We traveled by school bus for two days to reach the health center. The roads from the capital, originally wide and paved and bustling with urban life, had gradually given way to dirt and dust and mud. We waited our turn on long single lanes as caravans of eighteen-wheelers passed by us in clouds of fuel exhaust and deep red dust. The trucks were laden with cargo, long planks of cedarwood and teak, stock animals piled on top of one another, cows and sheep and goats. Some were trees of bodies, men and women and children in bright colors pressed to one another and swaying precariously in the rusty truckbeds, en route to further reaches. Eventually, the rich green fields of tea and wheat and roses gave way to untamed brush; the further we went, the more our bright yellow school bus became an oddity.
Children collected on the sides of the road to watch us pass as we drove north. When we arrived at the hospital the gates of the building were still closed. Along the length of the metal fence a line of people waited patiently for the doors to open. Some smoked, others chatted. A few played dice to pass the time. Many looked ill, and moved as little as possible as the African sun began to climb over the distant mountains. Others were waiting, not for medical care, but for the arrival of the food trucks; oversized, overpowered blue tanker trucks that arrived on a weekly basis with supplies of grain, mullet, cassava, and other items from the capital.
A thick cement fence encircled the hospital facility, its walls topped with spikes of forbidding rusted metal. Just as we were beginning to perspire in the mid-morning heat, a young woman in an immaculate white nurse’s uniform arrived at the hospital gate. Opening the large padlock with an ancient-looking key, she guided us into the main auditorium of the hospital. Her name was lost in a whisper and a shy, flashing smile; she looked no more than fifteen, but as a nurse in the hospital she already knew far more about illness and death than we did.
There was no electricity in the hospital. There hadn’t been for months. We were told with some embarrassment by the administrator that, yes, the municipal government had allocated funds for the gas generator last year; there had been an inaugural ceremony, and the mayor himself had attended. The trouble, it seemed, was that the funding did not cover the copper wiring required to connect the generator to the hospital. The mayor had promised additional funding, but it had yet to materialize, and the hospital had no authorization or funds to spare. It was estimated the piping would cost 25 US dollars.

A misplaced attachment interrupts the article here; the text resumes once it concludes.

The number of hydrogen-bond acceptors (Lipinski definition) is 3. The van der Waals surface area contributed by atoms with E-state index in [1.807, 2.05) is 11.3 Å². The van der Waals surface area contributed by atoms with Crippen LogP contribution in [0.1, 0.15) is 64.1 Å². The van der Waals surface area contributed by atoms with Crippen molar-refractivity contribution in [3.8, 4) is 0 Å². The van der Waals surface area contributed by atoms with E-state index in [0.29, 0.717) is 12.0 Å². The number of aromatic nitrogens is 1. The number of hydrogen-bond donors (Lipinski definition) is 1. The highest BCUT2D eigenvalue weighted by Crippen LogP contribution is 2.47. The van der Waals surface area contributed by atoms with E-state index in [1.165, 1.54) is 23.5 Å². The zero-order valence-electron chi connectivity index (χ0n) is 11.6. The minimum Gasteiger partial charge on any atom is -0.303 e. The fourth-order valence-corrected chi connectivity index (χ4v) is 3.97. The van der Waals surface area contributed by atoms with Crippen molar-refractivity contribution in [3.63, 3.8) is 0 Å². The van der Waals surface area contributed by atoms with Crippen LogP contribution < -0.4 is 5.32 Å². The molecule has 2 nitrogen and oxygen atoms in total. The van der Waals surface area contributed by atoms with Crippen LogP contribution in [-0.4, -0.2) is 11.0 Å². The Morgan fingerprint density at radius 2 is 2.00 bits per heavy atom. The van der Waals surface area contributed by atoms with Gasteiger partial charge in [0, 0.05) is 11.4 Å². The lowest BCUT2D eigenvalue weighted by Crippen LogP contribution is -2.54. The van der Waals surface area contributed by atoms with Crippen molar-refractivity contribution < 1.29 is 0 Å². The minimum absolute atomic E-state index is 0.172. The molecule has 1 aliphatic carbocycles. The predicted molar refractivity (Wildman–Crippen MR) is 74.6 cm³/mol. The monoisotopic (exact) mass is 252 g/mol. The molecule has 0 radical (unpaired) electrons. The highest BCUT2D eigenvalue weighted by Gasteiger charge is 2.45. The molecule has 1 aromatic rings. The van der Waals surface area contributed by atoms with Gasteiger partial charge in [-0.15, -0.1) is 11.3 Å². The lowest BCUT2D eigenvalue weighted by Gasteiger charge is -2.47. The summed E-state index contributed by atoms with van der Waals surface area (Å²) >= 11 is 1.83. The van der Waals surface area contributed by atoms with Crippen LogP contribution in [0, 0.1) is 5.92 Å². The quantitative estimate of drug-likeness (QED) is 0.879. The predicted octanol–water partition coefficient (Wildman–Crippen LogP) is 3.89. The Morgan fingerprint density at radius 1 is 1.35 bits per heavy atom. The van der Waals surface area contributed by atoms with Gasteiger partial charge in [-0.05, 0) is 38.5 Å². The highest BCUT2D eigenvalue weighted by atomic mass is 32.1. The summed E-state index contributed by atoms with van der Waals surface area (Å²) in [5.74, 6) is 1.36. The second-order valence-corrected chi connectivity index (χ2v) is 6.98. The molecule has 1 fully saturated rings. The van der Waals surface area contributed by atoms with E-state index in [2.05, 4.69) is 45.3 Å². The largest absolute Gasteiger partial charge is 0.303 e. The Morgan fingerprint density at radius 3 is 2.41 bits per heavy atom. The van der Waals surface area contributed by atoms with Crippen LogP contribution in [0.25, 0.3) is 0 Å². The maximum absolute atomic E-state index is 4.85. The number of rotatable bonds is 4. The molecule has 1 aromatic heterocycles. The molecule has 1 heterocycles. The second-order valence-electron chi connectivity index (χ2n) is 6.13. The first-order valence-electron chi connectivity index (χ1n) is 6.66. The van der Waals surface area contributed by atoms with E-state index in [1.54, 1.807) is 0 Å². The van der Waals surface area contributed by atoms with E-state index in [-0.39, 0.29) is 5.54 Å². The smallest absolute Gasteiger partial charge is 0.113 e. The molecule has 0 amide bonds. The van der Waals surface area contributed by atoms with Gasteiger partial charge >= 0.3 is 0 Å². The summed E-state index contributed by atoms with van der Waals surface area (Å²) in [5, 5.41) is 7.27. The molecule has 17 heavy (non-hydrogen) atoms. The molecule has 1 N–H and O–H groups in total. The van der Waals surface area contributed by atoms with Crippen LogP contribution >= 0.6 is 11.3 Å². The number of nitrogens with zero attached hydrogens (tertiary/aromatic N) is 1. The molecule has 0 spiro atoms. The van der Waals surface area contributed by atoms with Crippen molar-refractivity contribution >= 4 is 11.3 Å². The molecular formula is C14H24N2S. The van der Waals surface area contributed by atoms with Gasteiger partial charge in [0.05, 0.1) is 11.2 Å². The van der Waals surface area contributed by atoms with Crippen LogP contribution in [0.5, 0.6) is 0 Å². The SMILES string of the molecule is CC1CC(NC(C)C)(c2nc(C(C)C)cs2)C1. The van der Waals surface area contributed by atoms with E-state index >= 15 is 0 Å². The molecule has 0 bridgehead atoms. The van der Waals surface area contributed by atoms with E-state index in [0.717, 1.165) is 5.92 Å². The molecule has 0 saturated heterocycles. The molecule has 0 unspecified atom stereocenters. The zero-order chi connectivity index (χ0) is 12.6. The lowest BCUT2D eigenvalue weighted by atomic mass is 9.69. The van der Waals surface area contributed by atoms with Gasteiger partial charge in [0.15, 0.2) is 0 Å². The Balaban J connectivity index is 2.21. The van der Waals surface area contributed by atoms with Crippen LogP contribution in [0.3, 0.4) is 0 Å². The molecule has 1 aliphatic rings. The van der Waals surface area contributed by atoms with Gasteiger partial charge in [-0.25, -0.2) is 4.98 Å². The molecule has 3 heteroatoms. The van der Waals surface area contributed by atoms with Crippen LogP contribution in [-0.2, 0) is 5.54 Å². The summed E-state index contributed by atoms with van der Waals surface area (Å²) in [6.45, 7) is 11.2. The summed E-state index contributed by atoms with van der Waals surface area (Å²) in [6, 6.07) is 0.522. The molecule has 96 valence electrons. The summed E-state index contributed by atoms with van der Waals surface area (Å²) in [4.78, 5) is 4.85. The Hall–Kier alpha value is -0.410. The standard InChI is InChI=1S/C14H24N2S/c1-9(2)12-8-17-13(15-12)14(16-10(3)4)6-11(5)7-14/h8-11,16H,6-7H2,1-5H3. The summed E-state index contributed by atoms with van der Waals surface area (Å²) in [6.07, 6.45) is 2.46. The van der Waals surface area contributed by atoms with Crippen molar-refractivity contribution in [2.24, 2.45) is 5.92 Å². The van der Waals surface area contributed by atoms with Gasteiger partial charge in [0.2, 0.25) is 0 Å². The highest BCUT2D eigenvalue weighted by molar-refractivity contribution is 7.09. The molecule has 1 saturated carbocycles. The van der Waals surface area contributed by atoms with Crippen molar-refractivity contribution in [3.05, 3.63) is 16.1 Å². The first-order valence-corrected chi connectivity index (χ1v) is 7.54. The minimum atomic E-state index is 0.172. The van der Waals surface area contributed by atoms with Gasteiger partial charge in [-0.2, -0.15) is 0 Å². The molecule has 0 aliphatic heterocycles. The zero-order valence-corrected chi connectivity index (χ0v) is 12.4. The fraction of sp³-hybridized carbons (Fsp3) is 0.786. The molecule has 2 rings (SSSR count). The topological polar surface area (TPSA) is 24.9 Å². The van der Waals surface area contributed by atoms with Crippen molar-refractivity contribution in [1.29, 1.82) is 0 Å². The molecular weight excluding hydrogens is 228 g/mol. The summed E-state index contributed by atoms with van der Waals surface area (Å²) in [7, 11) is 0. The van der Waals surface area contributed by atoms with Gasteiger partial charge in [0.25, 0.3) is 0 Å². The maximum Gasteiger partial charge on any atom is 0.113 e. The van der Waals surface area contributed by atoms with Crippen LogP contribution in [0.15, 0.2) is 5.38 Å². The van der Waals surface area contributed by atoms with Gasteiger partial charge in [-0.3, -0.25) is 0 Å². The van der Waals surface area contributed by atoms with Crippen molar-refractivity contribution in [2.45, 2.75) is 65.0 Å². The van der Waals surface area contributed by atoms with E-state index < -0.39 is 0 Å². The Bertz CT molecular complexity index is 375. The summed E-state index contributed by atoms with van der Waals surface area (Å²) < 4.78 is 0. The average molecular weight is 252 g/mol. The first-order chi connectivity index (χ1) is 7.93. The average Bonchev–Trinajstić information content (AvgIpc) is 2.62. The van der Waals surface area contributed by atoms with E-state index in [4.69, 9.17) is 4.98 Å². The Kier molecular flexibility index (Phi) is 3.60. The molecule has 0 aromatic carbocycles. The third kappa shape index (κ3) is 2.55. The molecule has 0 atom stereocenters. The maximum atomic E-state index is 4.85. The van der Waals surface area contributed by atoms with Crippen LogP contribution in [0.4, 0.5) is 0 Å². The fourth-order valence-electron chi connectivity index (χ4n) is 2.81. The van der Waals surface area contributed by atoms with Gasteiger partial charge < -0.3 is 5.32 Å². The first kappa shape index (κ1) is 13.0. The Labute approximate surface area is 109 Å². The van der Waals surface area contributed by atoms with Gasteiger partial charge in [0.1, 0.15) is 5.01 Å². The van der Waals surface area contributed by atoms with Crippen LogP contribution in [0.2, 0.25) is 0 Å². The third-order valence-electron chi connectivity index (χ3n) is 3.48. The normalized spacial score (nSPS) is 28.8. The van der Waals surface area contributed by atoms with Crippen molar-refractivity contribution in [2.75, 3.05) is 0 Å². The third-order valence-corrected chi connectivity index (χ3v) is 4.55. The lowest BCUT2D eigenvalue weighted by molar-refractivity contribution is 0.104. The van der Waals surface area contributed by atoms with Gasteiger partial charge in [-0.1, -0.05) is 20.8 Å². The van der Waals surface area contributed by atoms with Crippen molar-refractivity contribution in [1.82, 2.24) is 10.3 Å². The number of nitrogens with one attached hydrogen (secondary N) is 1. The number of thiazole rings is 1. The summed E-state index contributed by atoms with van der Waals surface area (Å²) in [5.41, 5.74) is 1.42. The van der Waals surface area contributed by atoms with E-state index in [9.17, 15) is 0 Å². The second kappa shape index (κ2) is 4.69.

In the corner of the storage room beyond the auditorium, an ancient autoclave was cleaning speculums and other metal instruments; the heat for the device was supplied by a small wood fire, which crackled beneath the metal container and filled the room with a thin smoke.
There was a bright side, though. In the dark of a lightless hospital, in the absence of a humming, spewing gas generator, the housing shed for the equipment had become a quiet residence for local fauna. Among the goats and chickens, we were informed, had been discovered a surprise – a great crowned crane. The administrator spoke in hushed, almost conspiratorial tones, inviting us to crowd around him in the auditorium like children in a classroom. There had not been a crowned crane in this place for a generation; the last bird had been a gift of the old dictator to a local matriarch, a rumored lover. Many took the bird’s arrival as a sign; of what depended on who was whispering the tale, and what side of the war they had been on before.
Beyond the gate of the hospital, women in brightly colored polyester dresses lined up in front of a newly arrived food truck; shifting fifty pound bags of rice on their shoulders and heads, they set their faces and began the long walk home.